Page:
I had come to this realization before, but the moment would pass, and I would find myself percolating with small, quotidian stories that I wanted to share: This funny thing happened on the subway; you’ll never believe what so-and-so said. Not revelations by any means, but I live alone, and blogging was a way to vent the daily ups and downs that might otherwise be told to the cat. Also, I couldn’t help but notice—even the cat couldn’t help but notice—the growing number of successful bloggers-turned-novelists. They were sexy, dishy women with pseudonyms, Wonkette and Opinionista, like they were dispatching from behind enemy lines. I was starting to feel like the only one left in the blogosphere without a book deal.
Actually, agents and editors had contacted me before, based on my blog as well as the writing I did for an online magazine called TheMorningNews.org. At the time, I was living in Dallas, and to be e-mailed by an actual New York agent felt like the 21st-century equivalent of being discovered at the mall. The e-mails were flattering, but, ultimately, they all asked the same annoying question: Have you written a book? Apparently, this was a requirement. When I told them I hadn’t, they moved on to the next blogger with potential, and I was left back in the mall where they’d found me, riffling through the sale at Hot Topic.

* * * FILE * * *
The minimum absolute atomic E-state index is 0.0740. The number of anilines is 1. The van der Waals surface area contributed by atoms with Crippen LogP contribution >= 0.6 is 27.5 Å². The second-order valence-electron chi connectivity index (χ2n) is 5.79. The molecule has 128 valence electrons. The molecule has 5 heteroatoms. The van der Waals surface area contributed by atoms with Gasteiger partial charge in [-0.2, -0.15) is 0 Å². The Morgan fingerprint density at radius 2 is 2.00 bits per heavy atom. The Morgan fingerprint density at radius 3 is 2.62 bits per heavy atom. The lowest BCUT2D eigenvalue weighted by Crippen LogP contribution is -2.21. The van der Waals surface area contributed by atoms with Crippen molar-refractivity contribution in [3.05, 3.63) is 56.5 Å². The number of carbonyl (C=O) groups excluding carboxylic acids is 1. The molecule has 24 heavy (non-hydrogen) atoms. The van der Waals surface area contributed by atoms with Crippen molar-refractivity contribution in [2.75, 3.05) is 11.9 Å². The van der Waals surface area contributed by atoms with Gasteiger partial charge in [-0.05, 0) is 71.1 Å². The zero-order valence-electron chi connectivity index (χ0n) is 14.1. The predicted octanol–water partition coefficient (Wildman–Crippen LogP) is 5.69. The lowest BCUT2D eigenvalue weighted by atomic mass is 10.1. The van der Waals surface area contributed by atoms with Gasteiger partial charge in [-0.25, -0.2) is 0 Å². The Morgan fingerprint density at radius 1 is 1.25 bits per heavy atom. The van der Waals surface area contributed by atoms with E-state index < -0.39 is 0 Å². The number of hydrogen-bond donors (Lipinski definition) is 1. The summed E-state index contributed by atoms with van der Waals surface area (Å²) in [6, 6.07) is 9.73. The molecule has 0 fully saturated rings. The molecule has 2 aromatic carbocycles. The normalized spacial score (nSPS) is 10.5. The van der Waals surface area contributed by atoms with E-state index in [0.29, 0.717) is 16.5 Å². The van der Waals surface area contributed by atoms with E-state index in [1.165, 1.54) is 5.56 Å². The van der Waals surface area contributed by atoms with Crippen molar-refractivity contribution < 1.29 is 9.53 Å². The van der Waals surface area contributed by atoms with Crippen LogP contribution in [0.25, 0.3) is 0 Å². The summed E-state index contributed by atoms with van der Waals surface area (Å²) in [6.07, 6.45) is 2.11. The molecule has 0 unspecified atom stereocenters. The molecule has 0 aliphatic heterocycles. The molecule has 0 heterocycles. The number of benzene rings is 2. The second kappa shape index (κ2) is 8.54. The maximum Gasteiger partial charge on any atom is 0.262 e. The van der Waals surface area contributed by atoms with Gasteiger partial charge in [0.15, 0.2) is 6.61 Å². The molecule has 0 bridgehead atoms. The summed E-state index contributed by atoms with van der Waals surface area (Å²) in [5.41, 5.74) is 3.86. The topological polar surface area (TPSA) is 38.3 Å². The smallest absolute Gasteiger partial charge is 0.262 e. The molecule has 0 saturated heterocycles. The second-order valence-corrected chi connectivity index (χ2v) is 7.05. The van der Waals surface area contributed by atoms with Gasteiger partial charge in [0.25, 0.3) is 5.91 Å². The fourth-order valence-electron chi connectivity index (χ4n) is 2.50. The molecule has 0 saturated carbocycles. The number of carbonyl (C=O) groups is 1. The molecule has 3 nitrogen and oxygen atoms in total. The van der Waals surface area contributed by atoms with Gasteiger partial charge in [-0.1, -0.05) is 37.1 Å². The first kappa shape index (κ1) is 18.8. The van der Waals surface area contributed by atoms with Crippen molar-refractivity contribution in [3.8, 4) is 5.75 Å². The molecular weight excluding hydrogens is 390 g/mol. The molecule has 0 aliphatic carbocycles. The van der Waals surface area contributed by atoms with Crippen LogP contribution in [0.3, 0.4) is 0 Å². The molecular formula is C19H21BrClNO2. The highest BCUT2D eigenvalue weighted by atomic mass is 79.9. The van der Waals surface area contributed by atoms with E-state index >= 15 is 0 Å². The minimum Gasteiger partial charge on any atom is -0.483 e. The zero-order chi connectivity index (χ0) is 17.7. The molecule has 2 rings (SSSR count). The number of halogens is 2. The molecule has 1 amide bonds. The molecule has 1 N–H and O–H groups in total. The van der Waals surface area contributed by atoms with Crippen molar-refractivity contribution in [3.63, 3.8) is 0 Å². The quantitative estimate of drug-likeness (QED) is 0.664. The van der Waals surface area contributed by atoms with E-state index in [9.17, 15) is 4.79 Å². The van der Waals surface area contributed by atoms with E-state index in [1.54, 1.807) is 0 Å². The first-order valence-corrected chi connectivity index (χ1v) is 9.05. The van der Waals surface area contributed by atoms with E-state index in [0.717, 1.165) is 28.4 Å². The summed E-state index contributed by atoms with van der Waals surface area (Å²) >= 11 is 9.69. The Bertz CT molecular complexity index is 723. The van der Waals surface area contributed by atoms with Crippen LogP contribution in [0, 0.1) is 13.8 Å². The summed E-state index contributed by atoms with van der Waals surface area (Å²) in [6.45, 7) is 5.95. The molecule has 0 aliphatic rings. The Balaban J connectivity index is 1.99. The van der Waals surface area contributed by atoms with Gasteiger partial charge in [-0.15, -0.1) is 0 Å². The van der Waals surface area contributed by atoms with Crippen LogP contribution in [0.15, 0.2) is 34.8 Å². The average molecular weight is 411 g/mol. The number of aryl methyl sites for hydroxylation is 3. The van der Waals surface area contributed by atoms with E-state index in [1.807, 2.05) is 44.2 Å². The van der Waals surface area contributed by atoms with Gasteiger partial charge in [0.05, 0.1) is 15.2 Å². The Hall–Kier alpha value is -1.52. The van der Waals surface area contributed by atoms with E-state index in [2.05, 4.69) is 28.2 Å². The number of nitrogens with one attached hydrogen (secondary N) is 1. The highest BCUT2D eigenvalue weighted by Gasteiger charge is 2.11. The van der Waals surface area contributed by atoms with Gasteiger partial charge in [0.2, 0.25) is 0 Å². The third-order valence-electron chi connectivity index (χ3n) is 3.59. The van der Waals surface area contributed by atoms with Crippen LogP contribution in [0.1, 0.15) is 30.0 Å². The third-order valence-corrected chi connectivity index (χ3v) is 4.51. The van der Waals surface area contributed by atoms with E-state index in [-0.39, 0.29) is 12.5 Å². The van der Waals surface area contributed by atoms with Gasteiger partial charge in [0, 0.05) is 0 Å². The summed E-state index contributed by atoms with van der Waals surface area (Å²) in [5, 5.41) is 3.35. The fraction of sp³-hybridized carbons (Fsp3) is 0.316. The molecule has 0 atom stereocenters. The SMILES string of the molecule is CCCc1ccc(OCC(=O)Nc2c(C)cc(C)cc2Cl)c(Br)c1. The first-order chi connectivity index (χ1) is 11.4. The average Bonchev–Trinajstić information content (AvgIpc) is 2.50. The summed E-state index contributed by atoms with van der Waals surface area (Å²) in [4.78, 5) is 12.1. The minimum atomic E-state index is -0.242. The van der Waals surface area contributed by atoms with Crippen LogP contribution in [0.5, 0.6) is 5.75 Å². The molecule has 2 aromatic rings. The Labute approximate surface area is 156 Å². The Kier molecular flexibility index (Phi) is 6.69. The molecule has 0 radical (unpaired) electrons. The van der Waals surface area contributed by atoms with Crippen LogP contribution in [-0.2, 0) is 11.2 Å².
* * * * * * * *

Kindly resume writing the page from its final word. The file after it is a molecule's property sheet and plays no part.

I’ve written a book! Me me me!
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